I’m not alone in imagining alternate places. One of my dearest friends, Natania Barron, wrote a fantastic book called Pilgrim of the Sky, which contains not just two, but eight worlds. Across these worlds are facets of the gods themselves. Our own mythology could be very much real but wrapped up elsewhere, difficult to see, but possibly within reach if your heart calls to it.

One of my favorite television programs, Fringe, has shown us a parallel universe with differences in the timeline that puts Nixon on the silver dollar and drivers in double-decker cars (although we’ve only seen those as toys, never on the streets of Manhatan—spelled differently on the other side). Here, the alternate worlds are threatening to collide.

Some popular shows have featured alternate worlds and characters season after season. Doctor Who and Star Trek have a reputation for it. Even comedies like Community have had success with the concept. Mirror—especially evil—personalities make for a great plot tool.

You can’t forget alternate places like Narnia, and where Alice goes through the looking glass. Even the Wizard of Oz was a classic alternate universe tale. Dream world? Maybe. But it was Dorothy’s mundane world that remained in black and white. Personally, I’d have stayed in Oz, even with the flying monkeys.

What if? It’s the question we love to ask.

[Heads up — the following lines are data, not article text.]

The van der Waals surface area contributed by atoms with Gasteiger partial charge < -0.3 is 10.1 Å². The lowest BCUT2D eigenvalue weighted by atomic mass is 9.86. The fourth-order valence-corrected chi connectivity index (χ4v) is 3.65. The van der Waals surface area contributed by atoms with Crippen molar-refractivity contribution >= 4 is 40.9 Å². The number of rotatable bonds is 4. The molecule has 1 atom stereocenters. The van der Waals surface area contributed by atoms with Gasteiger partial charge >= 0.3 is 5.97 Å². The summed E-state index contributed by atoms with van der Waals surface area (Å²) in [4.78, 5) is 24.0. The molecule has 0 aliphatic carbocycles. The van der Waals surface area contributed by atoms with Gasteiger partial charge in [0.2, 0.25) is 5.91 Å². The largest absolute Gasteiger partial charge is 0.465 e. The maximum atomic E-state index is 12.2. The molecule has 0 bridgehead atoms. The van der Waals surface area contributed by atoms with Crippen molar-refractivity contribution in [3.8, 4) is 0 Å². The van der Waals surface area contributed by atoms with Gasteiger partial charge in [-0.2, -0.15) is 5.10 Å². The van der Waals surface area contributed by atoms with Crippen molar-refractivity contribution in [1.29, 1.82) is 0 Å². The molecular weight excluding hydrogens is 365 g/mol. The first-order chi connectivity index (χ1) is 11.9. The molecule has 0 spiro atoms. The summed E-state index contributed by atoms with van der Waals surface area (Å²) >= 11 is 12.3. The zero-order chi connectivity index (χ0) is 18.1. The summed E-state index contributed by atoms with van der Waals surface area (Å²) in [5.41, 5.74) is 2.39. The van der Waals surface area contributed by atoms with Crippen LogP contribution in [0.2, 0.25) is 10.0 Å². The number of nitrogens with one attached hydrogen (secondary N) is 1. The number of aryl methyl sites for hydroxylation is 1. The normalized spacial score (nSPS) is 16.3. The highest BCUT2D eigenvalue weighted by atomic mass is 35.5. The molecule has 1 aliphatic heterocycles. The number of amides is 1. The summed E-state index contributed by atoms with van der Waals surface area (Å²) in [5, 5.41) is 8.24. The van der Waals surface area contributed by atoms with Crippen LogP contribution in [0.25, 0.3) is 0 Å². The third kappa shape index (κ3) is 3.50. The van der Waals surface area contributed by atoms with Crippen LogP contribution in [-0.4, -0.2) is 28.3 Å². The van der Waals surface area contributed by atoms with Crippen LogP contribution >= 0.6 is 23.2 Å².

But is there—in some other alternate now—another we asking the very same thing? Would you really want to know? I think I would.

3 Comments

Filed under Creativity, Fantasy, History, Imagination, Life, Multiverse, Mythology, Science, Science Fiction, The Unknown, Time, Writing

Pilgrim of the Sky

“What really knocks me out is a book that, when you’re all done reading it, you wish the author that wrote it was a terrific friend of yours and you could call him up on the phone whenever you felt like it. That doesn’t happen much, though.” ― J.D. Salinger, The Catcher in the Rye

Sometimes the wish is real. In my case, that author is Natania Barron.

I’m biased, being linked to her through possibly a few lifetimes of friendship… but her book is delightful, full of wonder, and charged with characters worth meeting. If you’re looking for a new book to lose yourself in―this is the one.

Pilgrim of the Sky ~ a novel by Natania Barron

Pilgrim of the Sky - Cover

Leave a comment

Filed under Books, Friendship, Multiverse, Mythology, Publishing

Where do creative ideas come from?

Pool of inspiration

My dear friend Natania Barron and I have often talked about how creative folk draw from the same pool of inspiration. Some us call it the muse. Few of us can figure out how we travel to that magical source–frequently in dreams or arriving clear out of nowhere while we’re doing the dishes–but we’re grateful whenever it happens. We’re always reaching for it, muttering to it, and hoping it grants us yet another fantastic idea to add to our notebooks.

I’ve wondered lately whether we collectively add to this pool, and if it’s not really a source that has ideas waiting, but instead a place where our ideas gather, especially those ideas we obsess over, whether we use the ideas or not. For instance, I can spend months considering a concept, on and off, and then ultimately dismiss it, deciding instead on another direction. Then–bam!–that very concept appears in an article about some film or other project in development. I don’t mind; in fact, I’m pleased that, although I didn’t continue with the idea, it will come about all the same.

Could it be that I was merely helping this idea form?

Is it possible that we’re far more networked than we ever guessed–not alone in our craft at all?

So much for my professional hermit persona!

Leave a comment

Filed under Art, Beliefs, Friendship, Ideas, The Unknown, Writing